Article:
New Zealand has the highest rates of melanoma in the world - it kills more than 300 Kiwis each year.
But new research has revealed some encouraging news. Kiwis in their 20s and 30s have lower rates of melanoma than their parents did at the same age.
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"The rates amongst the younger NZers are starting to drop, significantly," says skin cancer specialist Professor David Whiteman.
Prof Whiteman attributes it, in part, to the ads encouraging sun smart behaviour.
"The sun protection campaigns that have been in place for the last 20 or so years have had an effect on those younger people," he says.
But the Cancer Society says the sunsafe message needs to continue to be pushed and GP Chris Boberg, from the Melanoma Network, agrees.
"We could do a heck of a lot more and we really do need to. This disease is a killer," he says.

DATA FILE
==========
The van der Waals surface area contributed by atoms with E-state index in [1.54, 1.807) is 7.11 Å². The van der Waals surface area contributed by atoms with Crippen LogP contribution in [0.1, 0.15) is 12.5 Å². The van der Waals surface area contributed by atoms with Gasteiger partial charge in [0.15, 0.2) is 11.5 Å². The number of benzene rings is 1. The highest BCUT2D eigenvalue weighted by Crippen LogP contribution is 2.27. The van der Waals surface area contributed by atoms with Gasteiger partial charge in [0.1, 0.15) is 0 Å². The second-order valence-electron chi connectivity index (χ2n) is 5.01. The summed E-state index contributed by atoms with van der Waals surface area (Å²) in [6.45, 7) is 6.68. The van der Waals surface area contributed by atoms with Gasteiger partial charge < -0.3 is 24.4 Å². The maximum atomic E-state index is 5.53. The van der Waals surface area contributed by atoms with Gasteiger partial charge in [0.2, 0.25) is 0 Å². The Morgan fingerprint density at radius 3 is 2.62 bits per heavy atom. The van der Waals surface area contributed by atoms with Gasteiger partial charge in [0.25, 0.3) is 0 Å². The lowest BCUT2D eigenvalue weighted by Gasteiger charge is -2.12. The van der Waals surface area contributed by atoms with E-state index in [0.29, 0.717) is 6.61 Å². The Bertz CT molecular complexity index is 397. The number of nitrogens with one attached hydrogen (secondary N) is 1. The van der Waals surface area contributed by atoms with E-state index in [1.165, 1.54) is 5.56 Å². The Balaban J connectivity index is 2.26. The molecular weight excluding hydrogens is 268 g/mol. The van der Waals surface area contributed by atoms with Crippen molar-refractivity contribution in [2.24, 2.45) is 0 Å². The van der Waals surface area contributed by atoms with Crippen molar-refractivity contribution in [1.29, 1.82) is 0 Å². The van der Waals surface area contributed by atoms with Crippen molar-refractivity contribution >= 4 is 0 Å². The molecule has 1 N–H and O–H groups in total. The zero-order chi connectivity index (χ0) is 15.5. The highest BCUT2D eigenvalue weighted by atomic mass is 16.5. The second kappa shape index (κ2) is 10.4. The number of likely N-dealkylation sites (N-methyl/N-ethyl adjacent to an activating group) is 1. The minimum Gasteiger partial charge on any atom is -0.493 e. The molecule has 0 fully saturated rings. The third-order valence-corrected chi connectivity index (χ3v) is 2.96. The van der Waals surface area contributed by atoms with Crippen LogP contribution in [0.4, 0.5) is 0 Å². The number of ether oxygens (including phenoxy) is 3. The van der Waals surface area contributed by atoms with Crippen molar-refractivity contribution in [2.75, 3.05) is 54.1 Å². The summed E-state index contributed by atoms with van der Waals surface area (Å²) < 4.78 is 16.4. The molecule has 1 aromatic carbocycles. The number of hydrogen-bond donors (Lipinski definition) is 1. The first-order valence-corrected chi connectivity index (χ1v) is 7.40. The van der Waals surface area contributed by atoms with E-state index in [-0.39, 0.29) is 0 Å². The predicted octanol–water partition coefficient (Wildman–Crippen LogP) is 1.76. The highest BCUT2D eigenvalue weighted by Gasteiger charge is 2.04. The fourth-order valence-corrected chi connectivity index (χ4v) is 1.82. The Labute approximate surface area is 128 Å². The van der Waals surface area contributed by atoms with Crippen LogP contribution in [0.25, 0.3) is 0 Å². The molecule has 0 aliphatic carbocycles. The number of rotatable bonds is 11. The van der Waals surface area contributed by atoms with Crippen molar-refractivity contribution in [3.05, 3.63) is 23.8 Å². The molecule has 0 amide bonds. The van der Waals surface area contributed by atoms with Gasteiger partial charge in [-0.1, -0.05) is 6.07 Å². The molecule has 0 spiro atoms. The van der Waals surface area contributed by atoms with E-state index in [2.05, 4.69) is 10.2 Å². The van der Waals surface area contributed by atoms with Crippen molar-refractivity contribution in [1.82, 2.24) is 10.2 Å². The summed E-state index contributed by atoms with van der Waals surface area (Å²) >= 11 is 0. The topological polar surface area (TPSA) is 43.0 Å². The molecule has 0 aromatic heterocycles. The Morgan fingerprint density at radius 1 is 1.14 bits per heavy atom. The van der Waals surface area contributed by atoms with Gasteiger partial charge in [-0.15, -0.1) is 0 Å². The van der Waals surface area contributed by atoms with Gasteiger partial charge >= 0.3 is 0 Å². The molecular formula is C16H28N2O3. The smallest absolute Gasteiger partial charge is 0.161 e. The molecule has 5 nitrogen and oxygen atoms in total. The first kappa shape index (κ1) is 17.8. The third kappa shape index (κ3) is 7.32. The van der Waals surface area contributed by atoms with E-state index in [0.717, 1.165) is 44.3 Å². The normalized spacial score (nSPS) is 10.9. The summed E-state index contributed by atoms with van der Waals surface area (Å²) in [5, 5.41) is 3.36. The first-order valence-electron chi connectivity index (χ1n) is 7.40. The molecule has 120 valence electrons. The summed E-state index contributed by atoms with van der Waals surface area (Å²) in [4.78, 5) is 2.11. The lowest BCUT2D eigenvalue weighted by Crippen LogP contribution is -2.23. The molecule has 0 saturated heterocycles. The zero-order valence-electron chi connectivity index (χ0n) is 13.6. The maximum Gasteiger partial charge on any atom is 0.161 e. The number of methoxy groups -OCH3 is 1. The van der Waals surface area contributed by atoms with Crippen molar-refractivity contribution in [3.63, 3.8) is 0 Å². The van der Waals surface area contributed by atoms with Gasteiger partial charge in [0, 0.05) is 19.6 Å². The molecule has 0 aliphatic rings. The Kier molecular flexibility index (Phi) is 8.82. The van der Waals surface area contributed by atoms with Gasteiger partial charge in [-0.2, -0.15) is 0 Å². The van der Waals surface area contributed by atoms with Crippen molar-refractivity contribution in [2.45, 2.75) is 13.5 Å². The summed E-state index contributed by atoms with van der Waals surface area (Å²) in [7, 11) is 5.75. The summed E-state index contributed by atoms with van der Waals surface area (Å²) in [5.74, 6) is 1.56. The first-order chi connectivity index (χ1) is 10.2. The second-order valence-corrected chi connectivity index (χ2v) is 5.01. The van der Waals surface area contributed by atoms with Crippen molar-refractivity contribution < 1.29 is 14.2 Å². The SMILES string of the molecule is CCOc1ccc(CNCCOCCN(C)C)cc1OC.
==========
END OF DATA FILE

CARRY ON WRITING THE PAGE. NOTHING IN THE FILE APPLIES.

And although the research is encouraging for those in their 20s and 30s, it's no reason to be complacent.
"You've just sort of tipped over the top of the mountain but it's still a mountain of melanoma," Prof Whiteman says.
While things are looking better for younger generations, older Kiwis who've been exposed to the sun are still getting melanoma at alarming rates.
Around 70 percent of cases occur in people over 50 and 13 Kiwis are diagnosed with melanoma every day.
The message is to see your GP early if you have any concerns.